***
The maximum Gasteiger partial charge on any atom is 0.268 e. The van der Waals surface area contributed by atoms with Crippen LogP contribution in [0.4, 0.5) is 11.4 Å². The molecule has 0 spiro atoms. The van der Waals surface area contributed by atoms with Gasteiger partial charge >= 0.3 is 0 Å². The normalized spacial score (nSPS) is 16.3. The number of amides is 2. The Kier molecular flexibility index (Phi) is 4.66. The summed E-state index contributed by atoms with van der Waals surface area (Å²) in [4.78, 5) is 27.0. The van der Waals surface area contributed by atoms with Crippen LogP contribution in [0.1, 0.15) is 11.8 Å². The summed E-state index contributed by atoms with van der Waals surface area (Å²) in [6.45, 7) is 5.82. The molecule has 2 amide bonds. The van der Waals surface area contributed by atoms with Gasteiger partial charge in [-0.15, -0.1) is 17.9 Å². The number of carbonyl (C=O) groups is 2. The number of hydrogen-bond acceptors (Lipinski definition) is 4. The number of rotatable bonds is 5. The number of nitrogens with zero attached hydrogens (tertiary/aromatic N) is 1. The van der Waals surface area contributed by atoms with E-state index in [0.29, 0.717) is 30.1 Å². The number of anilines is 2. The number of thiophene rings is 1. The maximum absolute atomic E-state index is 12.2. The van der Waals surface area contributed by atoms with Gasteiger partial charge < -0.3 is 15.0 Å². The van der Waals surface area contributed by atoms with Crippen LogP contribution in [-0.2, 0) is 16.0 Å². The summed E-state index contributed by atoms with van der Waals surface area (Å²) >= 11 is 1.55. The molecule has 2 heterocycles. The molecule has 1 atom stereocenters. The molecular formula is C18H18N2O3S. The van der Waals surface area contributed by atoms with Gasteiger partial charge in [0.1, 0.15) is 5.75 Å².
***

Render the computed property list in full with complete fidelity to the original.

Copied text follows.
The maximum Gasteiger partial charge on any atom is 0.268 e. The van der Waals surface area contributed by atoms with Crippen LogP contribution in [0.4, 0.5) is 11.4 Å². The molecule has 0 spiro atoms. The van der Waals surface area contributed by atoms with Gasteiger partial charge >= 0.3 is 0 Å². The normalized spacial score (nSPS) is 16.3. The number of amides is 2. The Kier molecular flexibility index (Phi) is 4.66. The summed E-state index contributed by atoms with van der Waals surface area (Å²) in [4.78, 5) is 27.0. The van der Waals surface area contributed by atoms with Crippen LogP contribution in [0.1, 0.15) is 11.8 Å². The summed E-state index contributed by atoms with van der Waals surface area (Å²) in [6.45, 7) is 5.82. The molecule has 2 amide bonds. The van der Waals surface area contributed by atoms with Gasteiger partial charge in [-0.15, -0.1) is 17.9 Å². The number of carbonyl (C=O) groups is 2. The number of hydrogen-bond acceptors (Lipinski definition) is 4. The number of rotatable bonds is 5. The number of nitrogens with zero attached hydrogens (tertiary/aromatic N) is 1. The van der Waals surface area contributed by atoms with E-state index in [0.29, 0.717) is 30.1 Å². The number of anilines is 2. The number of thiophene rings is 1. The maximum absolute atomic E-state index is 12.2. The van der Waals surface area contributed by atoms with Gasteiger partial charge < -0.3 is 15.0 Å². The van der Waals surface area contributed by atoms with Crippen LogP contribution in [-0.2, 0) is 16.0 Å². The summed E-state index contributed by atoms with van der Waals surface area (Å²) >= 11 is 1.55. The molecule has 2 heterocycles. The molecule has 1 atom stereocenters. The molecular formula is C18H18N2O3S. The van der Waals surface area contributed by atoms with Gasteiger partial charge in [0.1, 0.15) is 5.75 Å².